Mary Cahill — a self-confessed ”creature of the suburbs” — has created what may be the first diaper-changing detective. And Cahill’s mystery, Carpool, is the first unsolicited novel to be published by a major house within recent memory.
Once upon a time an unknown writer could send a manuscript straight to a publishing house. No more. Overwhelmed by the numbers of would-be writers, editors deal almost exclusively with projects submitted by literary agents. Cahill, 46, says she was rejected by half a dozen agents before she bundled off the manuscript to Random House herself. ”I knew I should only send a couple of chapters,” she says. ”But I just stuck the whole thing in the mail.”
Jennifer Ash, the editorial assistant who plucked the book from the Random House ”slush pile” back in the summer of ‘89, knew right away she had something special. ”The title intrigued me,” Ash remembers. ”And she’d also written a witty and intelligent cover letter.” Random House bought the book and scheduled it for September 1991 publication.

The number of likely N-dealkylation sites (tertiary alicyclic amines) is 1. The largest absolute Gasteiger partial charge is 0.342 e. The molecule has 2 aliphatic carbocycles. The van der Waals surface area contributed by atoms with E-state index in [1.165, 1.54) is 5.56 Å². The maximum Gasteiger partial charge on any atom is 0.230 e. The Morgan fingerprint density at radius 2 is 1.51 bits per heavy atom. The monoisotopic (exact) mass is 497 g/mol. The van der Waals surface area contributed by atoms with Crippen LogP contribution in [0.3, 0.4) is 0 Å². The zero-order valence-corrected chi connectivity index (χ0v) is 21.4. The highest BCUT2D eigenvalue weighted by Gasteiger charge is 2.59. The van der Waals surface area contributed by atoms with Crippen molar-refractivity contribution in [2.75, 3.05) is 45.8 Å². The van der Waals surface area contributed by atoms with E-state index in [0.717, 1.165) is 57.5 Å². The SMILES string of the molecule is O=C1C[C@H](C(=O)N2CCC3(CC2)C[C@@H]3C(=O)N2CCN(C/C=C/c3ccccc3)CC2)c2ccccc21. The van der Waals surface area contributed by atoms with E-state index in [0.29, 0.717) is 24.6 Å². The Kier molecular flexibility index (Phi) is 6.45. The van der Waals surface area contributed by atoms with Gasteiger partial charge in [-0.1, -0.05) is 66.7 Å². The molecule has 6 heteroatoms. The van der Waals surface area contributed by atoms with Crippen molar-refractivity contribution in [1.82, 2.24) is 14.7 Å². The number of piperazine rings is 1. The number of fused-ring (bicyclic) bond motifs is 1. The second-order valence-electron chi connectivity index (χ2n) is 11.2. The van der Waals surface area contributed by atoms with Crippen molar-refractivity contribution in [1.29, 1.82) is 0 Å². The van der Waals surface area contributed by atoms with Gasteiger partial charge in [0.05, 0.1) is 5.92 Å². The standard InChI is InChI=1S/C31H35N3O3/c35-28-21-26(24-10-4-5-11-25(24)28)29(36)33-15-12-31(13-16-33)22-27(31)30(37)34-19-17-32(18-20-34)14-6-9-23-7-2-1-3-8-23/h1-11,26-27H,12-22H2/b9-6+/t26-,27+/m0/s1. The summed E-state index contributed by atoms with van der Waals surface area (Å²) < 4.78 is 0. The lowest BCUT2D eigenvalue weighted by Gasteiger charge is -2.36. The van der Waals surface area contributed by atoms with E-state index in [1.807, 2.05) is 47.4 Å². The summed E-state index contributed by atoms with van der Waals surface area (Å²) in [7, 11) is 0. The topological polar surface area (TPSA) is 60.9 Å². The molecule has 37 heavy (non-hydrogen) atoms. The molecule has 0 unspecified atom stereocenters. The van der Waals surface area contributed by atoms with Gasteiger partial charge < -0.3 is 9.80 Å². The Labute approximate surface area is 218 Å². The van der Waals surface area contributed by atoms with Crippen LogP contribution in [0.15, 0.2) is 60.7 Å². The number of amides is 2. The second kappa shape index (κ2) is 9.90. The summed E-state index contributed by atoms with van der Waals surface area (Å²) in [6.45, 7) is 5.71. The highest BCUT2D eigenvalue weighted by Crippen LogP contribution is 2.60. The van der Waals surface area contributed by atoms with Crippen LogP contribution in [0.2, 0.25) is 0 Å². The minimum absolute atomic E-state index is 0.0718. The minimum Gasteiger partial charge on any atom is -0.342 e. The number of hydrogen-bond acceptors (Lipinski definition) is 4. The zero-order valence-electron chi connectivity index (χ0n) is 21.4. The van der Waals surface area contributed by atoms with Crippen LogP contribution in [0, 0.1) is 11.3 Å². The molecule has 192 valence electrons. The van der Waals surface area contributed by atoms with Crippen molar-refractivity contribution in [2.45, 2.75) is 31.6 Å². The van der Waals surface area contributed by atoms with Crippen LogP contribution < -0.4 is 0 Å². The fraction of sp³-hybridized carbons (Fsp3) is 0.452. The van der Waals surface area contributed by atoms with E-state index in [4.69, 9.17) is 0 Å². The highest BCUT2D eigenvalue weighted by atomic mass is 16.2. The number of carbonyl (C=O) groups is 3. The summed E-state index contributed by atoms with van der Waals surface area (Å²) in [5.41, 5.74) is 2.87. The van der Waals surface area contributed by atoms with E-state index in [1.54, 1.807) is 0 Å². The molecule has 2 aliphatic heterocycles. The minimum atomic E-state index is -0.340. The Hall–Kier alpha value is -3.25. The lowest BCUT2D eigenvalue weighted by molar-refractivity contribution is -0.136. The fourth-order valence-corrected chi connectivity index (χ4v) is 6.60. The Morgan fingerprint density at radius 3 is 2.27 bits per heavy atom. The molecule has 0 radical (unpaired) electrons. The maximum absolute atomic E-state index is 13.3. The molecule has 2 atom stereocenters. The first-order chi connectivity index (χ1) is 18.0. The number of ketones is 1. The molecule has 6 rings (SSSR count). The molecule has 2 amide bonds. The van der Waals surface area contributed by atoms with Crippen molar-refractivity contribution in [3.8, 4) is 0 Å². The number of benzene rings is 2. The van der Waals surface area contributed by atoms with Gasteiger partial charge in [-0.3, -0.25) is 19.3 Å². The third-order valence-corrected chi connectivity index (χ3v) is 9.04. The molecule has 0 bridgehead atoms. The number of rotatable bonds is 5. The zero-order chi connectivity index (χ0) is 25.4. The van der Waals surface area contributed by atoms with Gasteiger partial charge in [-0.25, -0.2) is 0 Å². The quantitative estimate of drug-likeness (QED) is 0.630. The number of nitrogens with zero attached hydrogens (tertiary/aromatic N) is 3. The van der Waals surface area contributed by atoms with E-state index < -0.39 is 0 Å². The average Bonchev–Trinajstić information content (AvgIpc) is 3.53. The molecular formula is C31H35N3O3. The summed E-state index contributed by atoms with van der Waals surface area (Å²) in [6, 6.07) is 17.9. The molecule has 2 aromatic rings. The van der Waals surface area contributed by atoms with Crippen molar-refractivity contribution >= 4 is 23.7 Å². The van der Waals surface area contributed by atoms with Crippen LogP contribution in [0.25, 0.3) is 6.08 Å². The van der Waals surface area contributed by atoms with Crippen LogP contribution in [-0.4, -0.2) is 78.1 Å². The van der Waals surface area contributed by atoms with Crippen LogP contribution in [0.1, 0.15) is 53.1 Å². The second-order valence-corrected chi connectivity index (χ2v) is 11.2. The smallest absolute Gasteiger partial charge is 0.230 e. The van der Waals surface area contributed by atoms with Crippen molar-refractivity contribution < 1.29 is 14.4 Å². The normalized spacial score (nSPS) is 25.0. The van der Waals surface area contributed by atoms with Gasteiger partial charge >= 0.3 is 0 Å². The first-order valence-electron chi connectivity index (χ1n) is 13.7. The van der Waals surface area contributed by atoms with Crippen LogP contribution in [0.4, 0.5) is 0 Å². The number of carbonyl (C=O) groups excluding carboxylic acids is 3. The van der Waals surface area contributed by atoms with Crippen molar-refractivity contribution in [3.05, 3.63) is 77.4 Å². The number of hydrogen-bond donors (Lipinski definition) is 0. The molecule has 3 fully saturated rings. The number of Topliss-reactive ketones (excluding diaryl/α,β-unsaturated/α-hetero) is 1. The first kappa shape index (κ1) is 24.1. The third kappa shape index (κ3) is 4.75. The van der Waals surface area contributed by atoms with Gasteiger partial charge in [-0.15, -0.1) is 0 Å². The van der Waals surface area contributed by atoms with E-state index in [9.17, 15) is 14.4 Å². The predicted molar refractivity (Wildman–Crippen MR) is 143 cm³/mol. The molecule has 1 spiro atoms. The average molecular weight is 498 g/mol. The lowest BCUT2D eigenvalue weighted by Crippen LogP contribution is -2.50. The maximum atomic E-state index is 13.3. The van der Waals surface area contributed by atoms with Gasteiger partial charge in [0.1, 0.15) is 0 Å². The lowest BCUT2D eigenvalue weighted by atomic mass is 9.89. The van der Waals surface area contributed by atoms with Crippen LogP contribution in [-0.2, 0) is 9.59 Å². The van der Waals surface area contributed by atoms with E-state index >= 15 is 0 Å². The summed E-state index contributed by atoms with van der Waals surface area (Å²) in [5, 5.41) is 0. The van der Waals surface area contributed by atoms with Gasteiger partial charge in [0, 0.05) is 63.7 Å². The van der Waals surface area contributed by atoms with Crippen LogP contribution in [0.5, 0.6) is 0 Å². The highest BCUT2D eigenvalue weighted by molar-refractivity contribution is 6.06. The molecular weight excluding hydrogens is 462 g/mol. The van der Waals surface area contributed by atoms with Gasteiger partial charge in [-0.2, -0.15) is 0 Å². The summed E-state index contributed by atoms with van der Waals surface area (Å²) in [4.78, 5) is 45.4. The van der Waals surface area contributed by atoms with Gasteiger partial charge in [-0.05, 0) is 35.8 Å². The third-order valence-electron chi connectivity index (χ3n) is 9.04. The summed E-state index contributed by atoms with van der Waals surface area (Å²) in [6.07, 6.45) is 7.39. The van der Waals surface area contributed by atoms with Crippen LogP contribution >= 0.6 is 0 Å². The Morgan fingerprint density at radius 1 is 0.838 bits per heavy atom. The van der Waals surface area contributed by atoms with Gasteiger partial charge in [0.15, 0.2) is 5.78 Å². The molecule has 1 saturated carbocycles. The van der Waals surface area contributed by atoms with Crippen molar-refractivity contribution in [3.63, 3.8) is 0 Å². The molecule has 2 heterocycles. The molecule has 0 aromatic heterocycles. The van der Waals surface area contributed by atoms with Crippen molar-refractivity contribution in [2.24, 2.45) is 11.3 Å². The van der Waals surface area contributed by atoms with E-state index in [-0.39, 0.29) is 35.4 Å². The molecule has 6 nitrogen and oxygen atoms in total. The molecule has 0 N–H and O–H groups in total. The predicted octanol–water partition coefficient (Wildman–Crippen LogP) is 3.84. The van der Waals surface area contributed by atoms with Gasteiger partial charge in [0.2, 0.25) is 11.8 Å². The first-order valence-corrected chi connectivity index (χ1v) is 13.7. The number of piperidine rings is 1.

In keeping with Carpool’s crabgrass-and-carport setting, Random House has devised another first for Cahill. Instead of sending her to the usual cities to publicize her book, the firm is mounting the first-ever suburban book tour: Scarsdale, Greenwich, Winnetka, and so on. ”I told her, ‘The good news is, we’re sending you on a 12-town tour for your first novel,”’ Random House publicity director Carol Schneider recalls. ”’The bad news is, I want you to drive to all those places in your Honda.”’
Now that Cahill’s two children are grown and she is no longer ”carpooled to death,” this resident of suburban Baltimore is free to pursue her new careers as both a novelist and a copy editor. Describing the pleasures of these less demanding enterprises, she says, ”I mostly tell lies and correct other people’s grammar.”